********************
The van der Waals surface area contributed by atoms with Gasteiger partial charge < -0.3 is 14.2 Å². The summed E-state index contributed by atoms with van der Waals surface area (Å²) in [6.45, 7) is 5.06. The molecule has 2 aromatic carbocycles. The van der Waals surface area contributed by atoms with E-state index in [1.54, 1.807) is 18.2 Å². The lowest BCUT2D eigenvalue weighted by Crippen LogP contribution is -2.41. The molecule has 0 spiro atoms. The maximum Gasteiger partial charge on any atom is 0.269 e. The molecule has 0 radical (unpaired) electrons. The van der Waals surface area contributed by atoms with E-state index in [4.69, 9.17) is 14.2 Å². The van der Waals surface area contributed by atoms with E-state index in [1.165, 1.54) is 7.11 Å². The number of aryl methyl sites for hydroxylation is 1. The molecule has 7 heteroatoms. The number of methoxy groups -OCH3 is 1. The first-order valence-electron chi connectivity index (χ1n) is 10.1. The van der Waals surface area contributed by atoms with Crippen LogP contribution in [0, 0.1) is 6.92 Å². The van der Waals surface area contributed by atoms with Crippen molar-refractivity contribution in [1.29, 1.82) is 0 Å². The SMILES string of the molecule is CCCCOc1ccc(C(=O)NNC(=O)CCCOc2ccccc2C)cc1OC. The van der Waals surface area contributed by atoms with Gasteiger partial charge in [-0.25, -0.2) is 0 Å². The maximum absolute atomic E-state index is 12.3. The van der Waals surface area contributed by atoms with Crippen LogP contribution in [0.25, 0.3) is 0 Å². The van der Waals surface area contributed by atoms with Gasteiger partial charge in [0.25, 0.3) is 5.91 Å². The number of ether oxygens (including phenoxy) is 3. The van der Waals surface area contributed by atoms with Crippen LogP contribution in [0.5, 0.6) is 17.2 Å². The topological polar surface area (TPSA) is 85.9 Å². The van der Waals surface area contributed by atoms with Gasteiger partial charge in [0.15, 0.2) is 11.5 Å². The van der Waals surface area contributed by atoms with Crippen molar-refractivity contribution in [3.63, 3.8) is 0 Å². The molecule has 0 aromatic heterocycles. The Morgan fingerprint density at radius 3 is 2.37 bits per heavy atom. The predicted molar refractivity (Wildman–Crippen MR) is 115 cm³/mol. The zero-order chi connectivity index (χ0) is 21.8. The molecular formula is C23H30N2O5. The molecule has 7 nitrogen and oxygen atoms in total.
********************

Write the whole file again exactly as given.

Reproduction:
The van der Waals surface area contributed by atoms with Gasteiger partial charge < -0.3 is 14.2 Å². The summed E-state index contributed by atoms with van der Waals surface area (Å²) in [6.45, 7) is 5.06. The molecule has 2 aromatic carbocycles. The van der Waals surface area contributed by atoms with E-state index in [1.54, 1.807) is 18.2 Å². The lowest BCUT2D eigenvalue weighted by Crippen LogP contribution is -2.41. The molecule has 0 spiro atoms. The maximum Gasteiger partial charge on any atom is 0.269 e. The molecule has 0 radical (unpaired) electrons. The van der Waals surface area contributed by atoms with E-state index in [4.69, 9.17) is 14.2 Å². The van der Waals surface area contributed by atoms with E-state index in [1.165, 1.54) is 7.11 Å². The number of aryl methyl sites for hydroxylation is 1. The molecule has 7 heteroatoms. The number of methoxy groups -OCH3 is 1. The first-order valence-electron chi connectivity index (χ1n) is 10.1. The van der Waals surface area contributed by atoms with Crippen LogP contribution in [0, 0.1) is 6.92 Å². The van der Waals surface area contributed by atoms with Crippen molar-refractivity contribution in [1.29, 1.82) is 0 Å². The SMILES string of the molecule is CCCCOc1ccc(C(=O)NNC(=O)CCCOc2ccccc2C)cc1OC. The van der Waals surface area contributed by atoms with Gasteiger partial charge in [-0.25, -0.2) is 0 Å². The maximum absolute atomic E-state index is 12.3. The van der Waals surface area contributed by atoms with Crippen LogP contribution in [0.25, 0.3) is 0 Å². The van der Waals surface area contributed by atoms with Gasteiger partial charge in [0.25, 0.3) is 5.91 Å². The number of ether oxygens (including phenoxy) is 3. The van der Waals surface area contributed by atoms with Crippen LogP contribution in [0.5, 0.6) is 17.2 Å². The topological polar surface area (TPSA) is 85.9 Å². The van der Waals surface area contributed by atoms with Gasteiger partial charge in [0.15, 0.2) is 11.5 Å². The van der Waals surface area contributed by atoms with Crippen molar-refractivity contribution in [3.63, 3.8) is 0 Å². The molecule has 0 aromatic heterocycles. The Morgan fingerprint density at radius 3 is 2.37 bits per heavy atom. The predicted molar refractivity (Wildman–Crippen MR) is 115 cm³/mol. The zero-order chi connectivity index (χ0) is 21.8. The molecular formula is C23H30N2O5. The molecule has 7 nitrogen and oxygen atoms in total.